Long Live Aim Low Press …
Long Live Aim Low Press …
For your viewing pleasure Deal’s poppunk superstars present their music documentary.
What do they put in the water in Deal? The sheer amount of quality bands that have emerged from the tight-knit scene is phenomenal. Last year saw the release of a number of quality EPs and albums from bands around the area, and this year has started in fantastic form with the release of ‘Posture, Volume, Script’ , the new EP from alternative rock band Save Target As. Ever the prospect in a live setting, as well as being a band that’s sound is extremely hard to pigeonhole, it’s not hard to see why this EP has been so eagerly anticipated in some circles.
It’s fitting that ‘Posture, Volume, Script’ should not only open with long time live favourite ‘Romeo, Romeo’, but also with frontman Loz Regan screaming the EP’s title; it is, after all, the juxtaposition of Regan’s aggressive vocals against the melody of the band’s music and the clean vocals of guitarist Chris Horne, that makes Save Target As such a great live band, and credit should be given to Oz Craggs at Hidden Track Studios for capturing that ‘live’ energy so well on record.
‘Romeo, Romeo’ is an absolute anthem, and though its lyrics may sound like some nightmarish drama lesson, the intensity of Regan’s vocal delivery hints at a hidden depth. The abrasive screams duel with Horne’s more forgiving vocals from the off, and the dancey rhythm that bubbles below the surface clarifies why this song always induces movement from a crowd. There is a dance-inducing rhythm to all five tracks on this EP that is largely fuelled by the bass work of Alan Warboys. In fact, it’s not too dissimilar to the role the bass plays in Hot Water Music’s work, though that is as far as that comparison will stretch.
A combination of a delicate guitar line and ruthless screamed vocals kick dazzling second track ‘Tombstone Cocktails’ off in style. There is also an element of Coheed & Cambria singer Claudio Sanchez, to Chris Horne’s vocals in places on this track. There is also a distinct and catchy chorus, that will instantly take root in your head. ‘Diamond Chances’ is the EP’s weakest track, but such is the quality of the others this does not mean that the track is anyway bad. In fact, there are some bands that would probably wish that their best tracks were half as good as this. It is full of driving rhythms and hooks that carry the song.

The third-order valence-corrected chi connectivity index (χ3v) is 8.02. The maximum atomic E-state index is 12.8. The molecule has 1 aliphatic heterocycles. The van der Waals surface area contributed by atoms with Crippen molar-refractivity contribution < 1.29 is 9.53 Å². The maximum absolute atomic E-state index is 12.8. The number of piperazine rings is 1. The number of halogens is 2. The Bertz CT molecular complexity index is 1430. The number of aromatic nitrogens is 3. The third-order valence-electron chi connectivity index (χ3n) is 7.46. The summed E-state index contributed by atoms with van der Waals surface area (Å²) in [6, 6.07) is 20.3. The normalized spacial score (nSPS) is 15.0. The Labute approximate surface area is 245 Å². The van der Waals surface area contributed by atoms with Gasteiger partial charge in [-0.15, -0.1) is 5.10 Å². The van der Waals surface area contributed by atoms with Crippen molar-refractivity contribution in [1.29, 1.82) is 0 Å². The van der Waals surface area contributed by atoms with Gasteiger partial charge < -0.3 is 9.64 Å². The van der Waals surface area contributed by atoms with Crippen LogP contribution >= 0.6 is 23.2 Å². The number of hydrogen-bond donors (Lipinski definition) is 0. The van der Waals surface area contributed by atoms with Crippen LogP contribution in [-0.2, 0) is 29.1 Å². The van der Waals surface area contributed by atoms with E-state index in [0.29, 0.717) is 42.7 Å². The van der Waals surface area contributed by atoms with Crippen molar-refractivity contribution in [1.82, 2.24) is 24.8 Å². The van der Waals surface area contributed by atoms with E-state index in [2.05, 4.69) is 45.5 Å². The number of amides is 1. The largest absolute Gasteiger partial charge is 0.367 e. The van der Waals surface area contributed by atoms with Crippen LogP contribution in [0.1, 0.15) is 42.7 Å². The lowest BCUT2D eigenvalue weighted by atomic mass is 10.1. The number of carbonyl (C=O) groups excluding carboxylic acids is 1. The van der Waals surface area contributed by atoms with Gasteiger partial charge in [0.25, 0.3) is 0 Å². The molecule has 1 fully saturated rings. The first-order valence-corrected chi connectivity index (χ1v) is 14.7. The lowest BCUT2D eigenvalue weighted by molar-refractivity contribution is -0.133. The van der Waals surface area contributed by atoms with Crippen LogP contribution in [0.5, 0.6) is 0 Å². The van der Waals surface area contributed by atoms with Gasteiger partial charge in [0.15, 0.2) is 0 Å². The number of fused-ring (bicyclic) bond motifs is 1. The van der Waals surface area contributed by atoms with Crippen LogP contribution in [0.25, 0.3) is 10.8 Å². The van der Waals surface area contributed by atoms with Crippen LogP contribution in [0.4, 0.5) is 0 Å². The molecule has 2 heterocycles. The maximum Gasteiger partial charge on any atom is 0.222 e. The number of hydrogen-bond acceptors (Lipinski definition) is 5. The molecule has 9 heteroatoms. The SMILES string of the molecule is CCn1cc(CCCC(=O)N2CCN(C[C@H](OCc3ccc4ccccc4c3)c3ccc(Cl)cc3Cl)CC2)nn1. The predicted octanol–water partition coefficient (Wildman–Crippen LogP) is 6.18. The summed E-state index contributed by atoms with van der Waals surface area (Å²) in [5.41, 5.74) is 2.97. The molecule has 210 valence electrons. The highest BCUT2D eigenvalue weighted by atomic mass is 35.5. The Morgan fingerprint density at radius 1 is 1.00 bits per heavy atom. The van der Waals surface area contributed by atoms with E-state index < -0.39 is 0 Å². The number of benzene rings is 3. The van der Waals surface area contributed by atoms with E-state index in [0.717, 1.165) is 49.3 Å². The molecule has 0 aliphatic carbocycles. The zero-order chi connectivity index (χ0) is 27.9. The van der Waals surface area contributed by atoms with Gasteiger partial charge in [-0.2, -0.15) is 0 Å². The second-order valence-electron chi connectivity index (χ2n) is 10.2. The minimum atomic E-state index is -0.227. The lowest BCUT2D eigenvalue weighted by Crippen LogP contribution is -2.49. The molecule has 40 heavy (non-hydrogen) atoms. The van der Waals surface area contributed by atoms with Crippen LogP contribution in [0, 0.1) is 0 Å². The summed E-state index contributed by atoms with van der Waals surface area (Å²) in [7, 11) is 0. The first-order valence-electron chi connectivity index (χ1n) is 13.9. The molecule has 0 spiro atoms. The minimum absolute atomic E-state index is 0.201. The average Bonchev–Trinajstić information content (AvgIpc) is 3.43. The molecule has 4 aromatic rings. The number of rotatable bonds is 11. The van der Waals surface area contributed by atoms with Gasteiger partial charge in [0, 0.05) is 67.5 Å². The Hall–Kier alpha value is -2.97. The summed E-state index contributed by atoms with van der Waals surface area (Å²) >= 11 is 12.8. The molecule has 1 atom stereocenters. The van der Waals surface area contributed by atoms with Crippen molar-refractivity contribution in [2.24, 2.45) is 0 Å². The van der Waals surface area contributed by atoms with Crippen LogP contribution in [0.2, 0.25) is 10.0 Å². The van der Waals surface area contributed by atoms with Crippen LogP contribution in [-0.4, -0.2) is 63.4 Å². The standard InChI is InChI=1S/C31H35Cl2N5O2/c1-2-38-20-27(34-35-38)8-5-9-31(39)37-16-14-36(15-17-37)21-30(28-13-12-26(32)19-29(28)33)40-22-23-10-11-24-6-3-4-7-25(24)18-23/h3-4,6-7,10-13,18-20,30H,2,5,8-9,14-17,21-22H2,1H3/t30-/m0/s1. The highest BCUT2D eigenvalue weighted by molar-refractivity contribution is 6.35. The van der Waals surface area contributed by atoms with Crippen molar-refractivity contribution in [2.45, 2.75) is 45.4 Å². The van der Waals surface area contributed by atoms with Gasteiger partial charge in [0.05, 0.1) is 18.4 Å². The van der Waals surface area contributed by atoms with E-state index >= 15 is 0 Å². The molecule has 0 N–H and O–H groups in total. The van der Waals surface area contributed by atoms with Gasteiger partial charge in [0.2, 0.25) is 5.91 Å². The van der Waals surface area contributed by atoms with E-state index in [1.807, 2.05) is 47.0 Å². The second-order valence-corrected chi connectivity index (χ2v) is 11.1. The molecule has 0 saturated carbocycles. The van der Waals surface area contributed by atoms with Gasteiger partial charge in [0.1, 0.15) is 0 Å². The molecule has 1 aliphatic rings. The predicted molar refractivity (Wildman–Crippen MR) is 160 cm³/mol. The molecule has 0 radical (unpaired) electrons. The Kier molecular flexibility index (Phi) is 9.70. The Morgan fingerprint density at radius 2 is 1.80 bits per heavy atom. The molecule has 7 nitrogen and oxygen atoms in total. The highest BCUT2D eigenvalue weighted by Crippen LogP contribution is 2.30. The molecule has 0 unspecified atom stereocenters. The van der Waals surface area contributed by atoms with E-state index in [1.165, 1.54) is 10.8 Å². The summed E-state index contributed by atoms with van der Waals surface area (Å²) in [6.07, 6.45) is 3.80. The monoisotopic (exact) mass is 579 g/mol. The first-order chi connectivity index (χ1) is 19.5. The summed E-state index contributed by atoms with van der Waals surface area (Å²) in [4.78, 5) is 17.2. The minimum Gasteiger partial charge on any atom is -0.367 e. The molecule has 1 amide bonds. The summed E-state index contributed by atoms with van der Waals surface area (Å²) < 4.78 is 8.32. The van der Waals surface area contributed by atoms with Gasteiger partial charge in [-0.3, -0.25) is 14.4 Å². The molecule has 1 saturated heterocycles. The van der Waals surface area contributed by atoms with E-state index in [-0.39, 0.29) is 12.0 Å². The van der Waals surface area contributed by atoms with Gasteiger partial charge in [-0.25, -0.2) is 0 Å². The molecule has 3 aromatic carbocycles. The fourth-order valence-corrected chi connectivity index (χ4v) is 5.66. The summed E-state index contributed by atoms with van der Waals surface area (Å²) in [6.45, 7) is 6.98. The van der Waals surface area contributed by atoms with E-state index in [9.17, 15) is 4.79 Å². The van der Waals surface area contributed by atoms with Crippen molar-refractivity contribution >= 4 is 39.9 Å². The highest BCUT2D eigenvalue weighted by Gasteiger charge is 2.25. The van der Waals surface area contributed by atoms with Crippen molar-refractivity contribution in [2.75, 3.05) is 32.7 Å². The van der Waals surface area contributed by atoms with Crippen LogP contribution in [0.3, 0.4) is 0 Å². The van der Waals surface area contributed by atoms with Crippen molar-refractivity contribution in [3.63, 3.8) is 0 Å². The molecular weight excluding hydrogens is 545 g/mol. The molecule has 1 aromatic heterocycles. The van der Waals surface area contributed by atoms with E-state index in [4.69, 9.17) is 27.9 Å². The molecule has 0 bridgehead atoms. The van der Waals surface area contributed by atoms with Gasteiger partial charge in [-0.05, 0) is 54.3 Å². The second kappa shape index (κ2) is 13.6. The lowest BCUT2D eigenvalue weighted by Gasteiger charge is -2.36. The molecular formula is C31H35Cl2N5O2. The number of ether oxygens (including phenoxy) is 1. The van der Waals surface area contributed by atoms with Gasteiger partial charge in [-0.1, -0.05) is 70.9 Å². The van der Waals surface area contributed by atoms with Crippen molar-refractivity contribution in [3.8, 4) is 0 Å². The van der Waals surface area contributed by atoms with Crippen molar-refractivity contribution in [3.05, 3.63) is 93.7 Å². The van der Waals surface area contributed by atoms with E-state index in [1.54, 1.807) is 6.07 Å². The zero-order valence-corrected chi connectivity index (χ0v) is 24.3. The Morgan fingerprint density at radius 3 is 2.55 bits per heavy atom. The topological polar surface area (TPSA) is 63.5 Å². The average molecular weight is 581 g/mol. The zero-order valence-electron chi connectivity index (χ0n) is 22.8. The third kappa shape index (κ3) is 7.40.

The last couple of tracks are belters. ‘Dagenham Docks’ seems to build slowly, but then storms out of the blocks in a flurry of guitars. The verses are built around an addictive bass line, while the drums provide the main funnel for the energy. ‘Magpies & Shiny Things’ is of a similar standard, full of swirling guitars, and the vocal sparring between Horne and Regan is once again top notch. The final build to the outro of the song is of epic proportions, and features a victorious guitar solo, that serves as the perfect ending to this EP.
‘Posture, Volume, Script’ is a triumph of a debut EP, and should herald the band as ones to watch. It has all the elements of a great rock release; plenty of energy, abrasiveness and just enough melody. If you’ve ever enjoyed this band live, you are guaranteed to get a kick out of ‘Posture, Volume, Script’, and if you haven’t… well you need to get on it.
‘Posture, Volume, Script’ by Save Target As is out now on i-tunes, amazon and through the band.
One day, I will post things when I say I’m going to… anyways here it is.